Josh: That’s a good point that comes up pretty consistently. With all of these lessons that we’ve shared, there’s always the caveat of the situation that our guest was in. Their environment is fundamentally different than yours. It could be the exact same industry similar manufacturing processes, but there’s a ton of different variables that always lead to the situation where that you have to decide what’s going to be best for you and to your point, you’ve got a bit of a mix and match approach. For some situations it’s expected to be standardized in this one system and in other situations you’re having to use a third-party tool to bring it all together and that’s okay.
John: That’s correct. There’s a lot of data out there that formatting for a lot of different formats that data’s plugged in. Different systems use different extractions, and I think that that’s where that third-party tool comes into play. Could we get there? Yes, doing it on our own. It is possible, but how much time and resources are we going to utilize in order to make that happen? It all comes at a cost. It’s all time it’s all money.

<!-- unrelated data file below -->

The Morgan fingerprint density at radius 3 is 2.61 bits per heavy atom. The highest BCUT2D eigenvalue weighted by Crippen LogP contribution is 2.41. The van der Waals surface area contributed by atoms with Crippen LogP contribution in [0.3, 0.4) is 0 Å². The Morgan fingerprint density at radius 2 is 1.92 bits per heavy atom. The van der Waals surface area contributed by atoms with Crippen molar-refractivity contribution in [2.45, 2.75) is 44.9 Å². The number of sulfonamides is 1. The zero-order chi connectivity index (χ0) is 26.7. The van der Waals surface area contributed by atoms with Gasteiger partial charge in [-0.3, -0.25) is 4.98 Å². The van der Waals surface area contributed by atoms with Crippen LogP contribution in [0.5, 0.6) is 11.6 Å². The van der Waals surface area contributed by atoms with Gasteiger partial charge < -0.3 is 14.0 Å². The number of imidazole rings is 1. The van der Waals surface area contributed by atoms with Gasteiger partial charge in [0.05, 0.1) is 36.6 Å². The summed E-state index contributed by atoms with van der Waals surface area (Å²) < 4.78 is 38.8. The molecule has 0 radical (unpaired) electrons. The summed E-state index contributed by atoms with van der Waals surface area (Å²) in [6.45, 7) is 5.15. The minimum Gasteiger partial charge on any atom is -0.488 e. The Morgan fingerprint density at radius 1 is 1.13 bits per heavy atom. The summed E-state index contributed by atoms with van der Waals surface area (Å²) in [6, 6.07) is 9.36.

Josh: To your earlier point, is that time better spent elsewhere?
John: That’s correct.
Josh: Such a good point. Are there any sources of data that you found to be the most critical or do you think this is going to be something that changes depending on the problem you’re trying to solve?